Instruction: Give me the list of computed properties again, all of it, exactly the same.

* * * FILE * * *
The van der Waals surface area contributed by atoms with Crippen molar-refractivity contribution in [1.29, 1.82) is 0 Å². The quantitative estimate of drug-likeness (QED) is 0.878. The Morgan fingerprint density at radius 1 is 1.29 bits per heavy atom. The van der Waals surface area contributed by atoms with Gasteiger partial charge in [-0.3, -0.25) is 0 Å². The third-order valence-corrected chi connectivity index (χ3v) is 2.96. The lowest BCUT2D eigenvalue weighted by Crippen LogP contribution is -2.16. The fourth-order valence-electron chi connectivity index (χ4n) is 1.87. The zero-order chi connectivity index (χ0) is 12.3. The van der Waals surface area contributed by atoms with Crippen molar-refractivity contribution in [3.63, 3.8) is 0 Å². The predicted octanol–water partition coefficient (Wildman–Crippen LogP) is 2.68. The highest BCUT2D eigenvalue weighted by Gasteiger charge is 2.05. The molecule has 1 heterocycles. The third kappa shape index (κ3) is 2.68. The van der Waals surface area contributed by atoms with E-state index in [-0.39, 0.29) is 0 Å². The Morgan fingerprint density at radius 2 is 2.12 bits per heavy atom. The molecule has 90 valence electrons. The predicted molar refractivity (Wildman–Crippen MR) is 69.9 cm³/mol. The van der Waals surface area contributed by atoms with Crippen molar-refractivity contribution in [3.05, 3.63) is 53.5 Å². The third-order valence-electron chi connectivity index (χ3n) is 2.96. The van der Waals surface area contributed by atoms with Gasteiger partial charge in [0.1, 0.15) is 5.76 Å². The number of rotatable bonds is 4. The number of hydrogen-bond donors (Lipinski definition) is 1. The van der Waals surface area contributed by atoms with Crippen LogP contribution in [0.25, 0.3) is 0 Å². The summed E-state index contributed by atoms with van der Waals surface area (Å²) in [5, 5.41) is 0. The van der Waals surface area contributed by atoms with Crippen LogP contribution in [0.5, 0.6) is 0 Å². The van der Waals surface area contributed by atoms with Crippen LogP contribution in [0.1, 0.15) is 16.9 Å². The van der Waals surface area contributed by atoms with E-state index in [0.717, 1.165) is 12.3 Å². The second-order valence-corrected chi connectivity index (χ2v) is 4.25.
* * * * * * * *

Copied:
The van der Waals surface area contributed by atoms with Crippen molar-refractivity contribution in [1.29, 1.82) is 0 Å². The quantitative estimate of drug-likeness (QED) is 0.878. The Morgan fingerprint density at radius 1 is 1.29 bits per heavy atom. The van der Waals surface area contributed by atoms with Gasteiger partial charge in [-0.3, -0.25) is 0 Å². The third-order valence-corrected chi connectivity index (χ3v) is 2.96. The lowest BCUT2D eigenvalue weighted by Crippen LogP contribution is -2.16. The fourth-order valence-electron chi connectivity index (χ4n) is 1.87. The zero-order chi connectivity index (χ0) is 12.3. The van der Waals surface area contributed by atoms with Crippen molar-refractivity contribution in [3.63, 3.8) is 0 Å². The predicted octanol–water partition coefficient (Wildman–Crippen LogP) is 2.68. The highest BCUT2D eigenvalue weighted by Gasteiger charge is 2.05. The molecule has 1 heterocycles. The third kappa shape index (κ3) is 2.68. The van der Waals surface area contributed by atoms with E-state index in [-0.39, 0.29) is 0 Å². The Morgan fingerprint density at radius 2 is 2.12 bits per heavy atom. The molecule has 90 valence electrons. The predicted molar refractivity (Wildman–Crippen MR) is 69.9 cm³/mol. The van der Waals surface area contributed by atoms with Crippen molar-refractivity contribution in [3.05, 3.63) is 53.5 Å². The third-order valence-electron chi connectivity index (χ3n) is 2.96. The van der Waals surface area contributed by atoms with Gasteiger partial charge in [0.1, 0.15) is 5.76 Å². The number of rotatable bonds is 4. The number of hydrogen-bond donors (Lipinski definition) is 1. The van der Waals surface area contributed by atoms with Crippen LogP contribution in [0.25, 0.3) is 0 Å². The summed E-state index contributed by atoms with van der Waals surface area (Å²) in [5, 5.41) is 0. The van der Waals surface area contributed by atoms with Crippen LogP contribution in [0.5, 0.6) is 0 Å². The van der Waals surface area contributed by atoms with Crippen LogP contribution in [0.1, 0.15) is 16.9 Å². The van der Waals surface area contributed by atoms with E-state index in [0.717, 1.165) is 12.3 Å². The second-order valence-corrected chi connectivity index (χ2v) is 4.25.